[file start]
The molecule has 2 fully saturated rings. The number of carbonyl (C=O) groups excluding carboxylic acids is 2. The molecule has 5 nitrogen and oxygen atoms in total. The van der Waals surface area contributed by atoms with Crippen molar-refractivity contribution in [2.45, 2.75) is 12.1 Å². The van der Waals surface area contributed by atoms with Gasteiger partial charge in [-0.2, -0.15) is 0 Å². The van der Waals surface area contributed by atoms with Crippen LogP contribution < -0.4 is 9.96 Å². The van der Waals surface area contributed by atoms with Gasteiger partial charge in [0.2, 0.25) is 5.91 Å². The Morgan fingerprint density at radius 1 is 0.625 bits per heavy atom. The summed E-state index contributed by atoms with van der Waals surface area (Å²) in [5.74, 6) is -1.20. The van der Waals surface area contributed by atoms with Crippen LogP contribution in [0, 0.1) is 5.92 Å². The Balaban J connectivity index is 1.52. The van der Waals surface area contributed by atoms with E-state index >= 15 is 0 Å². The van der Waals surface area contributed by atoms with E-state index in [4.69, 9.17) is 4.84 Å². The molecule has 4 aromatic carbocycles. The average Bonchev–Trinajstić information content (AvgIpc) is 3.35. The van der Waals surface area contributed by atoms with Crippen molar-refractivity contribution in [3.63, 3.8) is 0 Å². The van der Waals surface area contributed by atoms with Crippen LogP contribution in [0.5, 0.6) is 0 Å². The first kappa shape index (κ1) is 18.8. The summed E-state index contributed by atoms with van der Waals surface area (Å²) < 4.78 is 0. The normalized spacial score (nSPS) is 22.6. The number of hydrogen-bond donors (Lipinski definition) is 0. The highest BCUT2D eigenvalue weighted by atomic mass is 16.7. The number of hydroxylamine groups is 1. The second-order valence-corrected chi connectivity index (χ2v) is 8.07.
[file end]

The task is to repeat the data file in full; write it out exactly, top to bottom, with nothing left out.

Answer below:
The molecule has 2 fully saturated rings. The number of carbonyl (C=O) groups excluding carboxylic acids is 2. The molecule has 5 nitrogen and oxygen atoms in total. The van der Waals surface area contributed by atoms with Crippen molar-refractivity contribution in [2.45, 2.75) is 12.1 Å². The van der Waals surface area contributed by atoms with Gasteiger partial charge in [-0.2, -0.15) is 0 Å². The van der Waals surface area contributed by atoms with Crippen LogP contribution < -0.4 is 9.96 Å². The van der Waals surface area contributed by atoms with Gasteiger partial charge in [0.2, 0.25) is 5.91 Å². The Morgan fingerprint density at radius 1 is 0.625 bits per heavy atom. The summed E-state index contributed by atoms with van der Waals surface area (Å²) in [5.74, 6) is -1.20. The van der Waals surface area contributed by atoms with Crippen LogP contribution in [0, 0.1) is 5.92 Å². The Balaban J connectivity index is 1.52. The van der Waals surface area contributed by atoms with E-state index >= 15 is 0 Å². The van der Waals surface area contributed by atoms with E-state index in [4.69, 9.17) is 4.84 Å². The molecule has 4 aromatic carbocycles. The average Bonchev–Trinajstić information content (AvgIpc) is 3.35. The van der Waals surface area contributed by atoms with Crippen molar-refractivity contribution in [3.63, 3.8) is 0 Å². The van der Waals surface area contributed by atoms with Crippen LogP contribution in [0.5, 0.6) is 0 Å². The first kappa shape index (κ1) is 18.8. The summed E-state index contributed by atoms with van der Waals surface area (Å²) < 4.78 is 0. The normalized spacial score (nSPS) is 22.6. The number of hydrogen-bond donors (Lipinski definition) is 0. The highest BCUT2D eigenvalue weighted by atomic mass is 16.7. The number of hydroxylamine groups is 1. The second-order valence-corrected chi connectivity index (χ2v) is 8.07.